November 2017: Neuropsychologia
https://www.readbyqxmd.com/read/28918525/increasing-participant-motivation-reduces-rates-of-intentional-and-unintentional-mind-wandering
#11
Paul Seli, Daniel L Schacter, Evan F Risko, Daniel Smilek
We explored the possibility that increasing participants' motivation to perform well on a focal task can reduce mind wandering. Participants completed a sustained-attention task either with standard instructions (normal motivation), or with instructions informing them that they could be excused from the experiment early if they achieved a certain level of performance (higher motivation). Throughout the task, we assessed rates of mind wandering (both intentional and unintentional types) via thought probes. Results showed that the motivation manipulation led to significant reductions in both intentional and unintentional mind wandering as well as improvements in task performance...
September 16, 2017: Psychological Research
https://www.readbyqxmd.com/read/28886407/preparing-for-what-might-happen-an-episodic-specificity-induction-impacts-the-generation-of-alternative-future-events
#12
Helen G Jing, Kevin P Madore, Daniel L Schacter
A critical adaptive feature of future thinking involves the ability to generate alternative versions of possible future events. However, little is known about the nature of the processes that support this ability. Here we examined whether an episodic specificity induction - brief training in recollecting details of a recent experience that selectively impacts tasks that draw on episodic retrieval - (1) boosts alternative event generation and (2) changes one's initial perceptions of negative future events. In Experiment 1, an episodic specificity induction significantly increased the number of alternative positive outcomes that participants generated to a series of standardized negative events, compared with a control induction not focused on episodic specificity...
December 2017: Cognition
https://www.readbyqxmd.com/read/28843046/characterizing-the-role-of-the-hippocampus-during-episodic-simulation-and-encoding
#13
Preston P Thakral, Roland G Benoit, Daniel L Schacter
The hippocampus has been consistently associated with episodic simulation (i.e., the mental construction of a possible future episode). In a recent study, we identified an anterior-posterior temporal dissociation within the hippocampus during simulation. Specifically, transient simulation-related activity occurred in relatively posterior portions of the hippocampus and sustained activity occurred in anterior portions. In line with previous theoretical proposals of hippocampal function during simulation, the posterior hippocampal activity was interpreted as reflecting a transient retrieval process for the episodic details necessary to construct an episode...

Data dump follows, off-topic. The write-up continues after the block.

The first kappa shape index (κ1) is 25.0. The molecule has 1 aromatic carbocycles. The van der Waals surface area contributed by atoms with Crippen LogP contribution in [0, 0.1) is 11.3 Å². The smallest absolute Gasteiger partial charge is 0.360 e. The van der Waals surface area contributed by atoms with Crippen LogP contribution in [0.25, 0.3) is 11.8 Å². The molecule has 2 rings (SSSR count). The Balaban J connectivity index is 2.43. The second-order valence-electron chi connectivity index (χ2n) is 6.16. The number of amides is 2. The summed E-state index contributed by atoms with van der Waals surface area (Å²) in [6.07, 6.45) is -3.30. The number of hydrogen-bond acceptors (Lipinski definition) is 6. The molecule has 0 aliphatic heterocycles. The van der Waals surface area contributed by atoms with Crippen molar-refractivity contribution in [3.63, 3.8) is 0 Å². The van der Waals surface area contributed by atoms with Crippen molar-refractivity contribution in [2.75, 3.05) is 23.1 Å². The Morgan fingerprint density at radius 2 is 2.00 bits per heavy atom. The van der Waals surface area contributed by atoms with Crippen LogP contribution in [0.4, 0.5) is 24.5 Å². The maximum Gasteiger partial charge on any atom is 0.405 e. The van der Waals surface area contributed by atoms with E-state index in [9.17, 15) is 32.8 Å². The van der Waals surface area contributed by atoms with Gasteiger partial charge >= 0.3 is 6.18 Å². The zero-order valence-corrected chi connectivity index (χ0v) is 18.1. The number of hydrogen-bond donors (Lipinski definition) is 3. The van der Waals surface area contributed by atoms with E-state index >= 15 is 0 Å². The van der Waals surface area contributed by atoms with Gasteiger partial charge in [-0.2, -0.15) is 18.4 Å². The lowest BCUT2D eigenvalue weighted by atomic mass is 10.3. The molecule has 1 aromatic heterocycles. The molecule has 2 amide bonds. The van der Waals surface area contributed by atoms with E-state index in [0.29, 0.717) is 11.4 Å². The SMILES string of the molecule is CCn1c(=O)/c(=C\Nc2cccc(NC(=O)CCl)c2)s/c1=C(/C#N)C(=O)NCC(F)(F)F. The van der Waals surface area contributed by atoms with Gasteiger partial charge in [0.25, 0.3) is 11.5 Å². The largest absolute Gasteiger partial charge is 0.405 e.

August 26, 2017: Hippocampus
https://www.readbyqxmd.com/read/28733357/a-role-for-the-left-angular-gyrus-in-episodic-simulation-and-memory
#14
Preston P Thakral, Kevin P Madore, Daniel L Schacter
Functional magnetic resonance imaging (fMRI) studies indicate that episodic simulation (i.e., imagining specific future experiences) and episodic memory (i.e., remembering specific past experiences) are associated with enhanced activity in a common set of neural regions referred to as the core network. This network comprises the hippocampus, medial prefrontal cortex, and left angular gyrus, among other regions. Because fMRI data are correlational, it is unknown whether activity increases in core network regions are critical for episodic simulation and episodic memory...
August 23, 2017: Journal of Neuroscience: the Official Journal of the Society for Neuroscience
https://www.readbyqxmd.com/read/28633886/remembering-and-imagining-alternative-versions-of-the-personal-past
#15
Peggy L St Jacques, Alexis C Carpenter, Karl K Szpunar, Daniel L Schacter